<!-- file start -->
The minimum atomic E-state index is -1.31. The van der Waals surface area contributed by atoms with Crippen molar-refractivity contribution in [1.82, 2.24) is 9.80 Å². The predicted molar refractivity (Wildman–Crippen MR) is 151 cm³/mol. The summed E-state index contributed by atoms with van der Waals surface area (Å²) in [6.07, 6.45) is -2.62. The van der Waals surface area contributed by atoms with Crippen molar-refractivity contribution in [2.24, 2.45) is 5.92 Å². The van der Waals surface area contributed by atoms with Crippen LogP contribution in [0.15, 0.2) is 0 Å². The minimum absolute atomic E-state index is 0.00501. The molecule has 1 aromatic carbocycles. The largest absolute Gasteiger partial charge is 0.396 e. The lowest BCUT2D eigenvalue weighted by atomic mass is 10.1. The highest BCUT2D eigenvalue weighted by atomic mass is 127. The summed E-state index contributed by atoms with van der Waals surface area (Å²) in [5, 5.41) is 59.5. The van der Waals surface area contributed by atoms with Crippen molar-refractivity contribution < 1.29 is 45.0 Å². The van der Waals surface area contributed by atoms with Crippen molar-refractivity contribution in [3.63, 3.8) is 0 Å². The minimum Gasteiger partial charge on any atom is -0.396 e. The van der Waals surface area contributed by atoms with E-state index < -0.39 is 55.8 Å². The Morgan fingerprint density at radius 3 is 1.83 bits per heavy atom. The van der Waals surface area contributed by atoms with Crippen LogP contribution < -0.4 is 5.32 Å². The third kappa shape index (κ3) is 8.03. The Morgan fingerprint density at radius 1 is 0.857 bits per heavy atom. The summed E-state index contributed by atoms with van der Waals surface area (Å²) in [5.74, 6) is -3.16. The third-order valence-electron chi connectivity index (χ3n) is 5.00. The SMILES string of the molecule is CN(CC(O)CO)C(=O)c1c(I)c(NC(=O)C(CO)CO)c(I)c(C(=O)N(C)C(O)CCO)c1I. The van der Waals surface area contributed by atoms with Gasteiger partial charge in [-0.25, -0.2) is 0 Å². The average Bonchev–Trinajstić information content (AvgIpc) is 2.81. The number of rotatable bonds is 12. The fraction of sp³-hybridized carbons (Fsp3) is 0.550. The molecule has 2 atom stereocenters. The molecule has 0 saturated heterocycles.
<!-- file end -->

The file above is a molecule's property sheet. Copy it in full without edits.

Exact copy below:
The minimum atomic E-state index is -1.31. The van der Waals surface area contributed by atoms with Crippen molar-refractivity contribution in [1.82, 2.24) is 9.80 Å². The predicted molar refractivity (Wildman–Crippen MR) is 151 cm³/mol. The summed E-state index contributed by atoms with van der Waals surface area (Å²) in [6.07, 6.45) is -2.62. The van der Waals surface area contributed by atoms with Crippen molar-refractivity contribution in [2.24, 2.45) is 5.92 Å². The van der Waals surface area contributed by atoms with Crippen LogP contribution in [0.15, 0.2) is 0 Å². The minimum absolute atomic E-state index is 0.00501. The molecule has 1 aromatic carbocycles. The largest absolute Gasteiger partial charge is 0.396 e. The lowest BCUT2D eigenvalue weighted by atomic mass is 10.1. The highest BCUT2D eigenvalue weighted by atomic mass is 127. The summed E-state index contributed by atoms with van der Waals surface area (Å²) in [5, 5.41) is 59.5. The van der Waals surface area contributed by atoms with Crippen molar-refractivity contribution < 1.29 is 45.0 Å². The van der Waals surface area contributed by atoms with Crippen molar-refractivity contribution in [3.63, 3.8) is 0 Å². The minimum Gasteiger partial charge on any atom is -0.396 e. The van der Waals surface area contributed by atoms with E-state index < -0.39 is 55.8 Å². The Morgan fingerprint density at radius 3 is 1.83 bits per heavy atom. The van der Waals surface area contributed by atoms with Crippen LogP contribution < -0.4 is 5.32 Å². The third kappa shape index (κ3) is 8.03. The Morgan fingerprint density at radius 1 is 0.857 bits per heavy atom. The summed E-state index contributed by atoms with van der Waals surface area (Å²) in [5.74, 6) is -3.16. The third-order valence-electron chi connectivity index (χ3n) is 5.00. The SMILES string of the molecule is CN(CC(O)CO)C(=O)c1c(I)c(NC(=O)C(CO)CO)c(I)c(C(=O)N(C)C(O)CCO)c1I. The van der Waals surface area contributed by atoms with Gasteiger partial charge in [-0.25, -0.2) is 0 Å². The average Bonchev–Trinajstić information content (AvgIpc) is 2.81. The number of rotatable bonds is 12. The fraction of sp³-hybridized carbons (Fsp3) is 0.550. The molecule has 2 atom stereocenters. The molecule has 0 saturated heterocycles.